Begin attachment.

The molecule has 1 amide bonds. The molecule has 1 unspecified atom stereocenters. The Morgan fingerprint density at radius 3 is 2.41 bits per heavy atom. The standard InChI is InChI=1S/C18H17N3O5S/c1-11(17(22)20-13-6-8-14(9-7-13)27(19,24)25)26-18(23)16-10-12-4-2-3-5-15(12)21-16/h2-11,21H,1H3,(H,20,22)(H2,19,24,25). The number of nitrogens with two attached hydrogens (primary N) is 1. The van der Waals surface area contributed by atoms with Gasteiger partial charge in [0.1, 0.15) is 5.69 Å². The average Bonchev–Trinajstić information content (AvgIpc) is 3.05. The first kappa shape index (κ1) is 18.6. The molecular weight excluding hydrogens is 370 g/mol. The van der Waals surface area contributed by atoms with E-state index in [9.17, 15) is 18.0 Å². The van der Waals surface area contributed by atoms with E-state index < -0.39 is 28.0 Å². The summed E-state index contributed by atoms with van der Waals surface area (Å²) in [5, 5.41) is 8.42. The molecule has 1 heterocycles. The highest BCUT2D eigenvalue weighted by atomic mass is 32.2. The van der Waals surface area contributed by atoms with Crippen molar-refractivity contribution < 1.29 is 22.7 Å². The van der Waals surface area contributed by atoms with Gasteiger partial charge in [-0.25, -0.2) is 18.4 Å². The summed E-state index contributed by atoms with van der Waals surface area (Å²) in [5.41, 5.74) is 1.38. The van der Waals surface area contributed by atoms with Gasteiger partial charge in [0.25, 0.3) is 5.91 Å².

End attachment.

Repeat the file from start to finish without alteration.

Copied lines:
The molecule has 1 amide bonds. The molecule has 1 unspecified atom stereocenters. The Morgan fingerprint density at radius 3 is 2.41 bits per heavy atom. The standard InChI is InChI=1S/C18H17N3O5S/c1-11(17(22)20-13-6-8-14(9-7-13)27(19,24)25)26-18(23)16-10-12-4-2-3-5-15(12)21-16/h2-11,21H,1H3,(H,20,22)(H2,19,24,25). The number of nitrogens with two attached hydrogens (primary N) is 1. The van der Waals surface area contributed by atoms with Gasteiger partial charge in [0.1, 0.15) is 5.69 Å². The average Bonchev–Trinajstić information content (AvgIpc) is 3.05. The first kappa shape index (κ1) is 18.6. The molecular weight excluding hydrogens is 370 g/mol. The van der Waals surface area contributed by atoms with E-state index in [9.17, 15) is 18.0 Å². The van der Waals surface area contributed by atoms with E-state index < -0.39 is 28.0 Å². The summed E-state index contributed by atoms with van der Waals surface area (Å²) in [5, 5.41) is 8.42. The molecule has 1 heterocycles. The highest BCUT2D eigenvalue weighted by atomic mass is 32.2. The van der Waals surface area contributed by atoms with Crippen molar-refractivity contribution < 1.29 is 22.7 Å². The van der Waals surface area contributed by atoms with Gasteiger partial charge in [-0.25, -0.2) is 18.4 Å². The summed E-state index contributed by atoms with van der Waals surface area (Å²) in [5.41, 5.74) is 1.38. The van der Waals surface area contributed by atoms with Gasteiger partial charge in [0.25, 0.3) is 5.91 Å².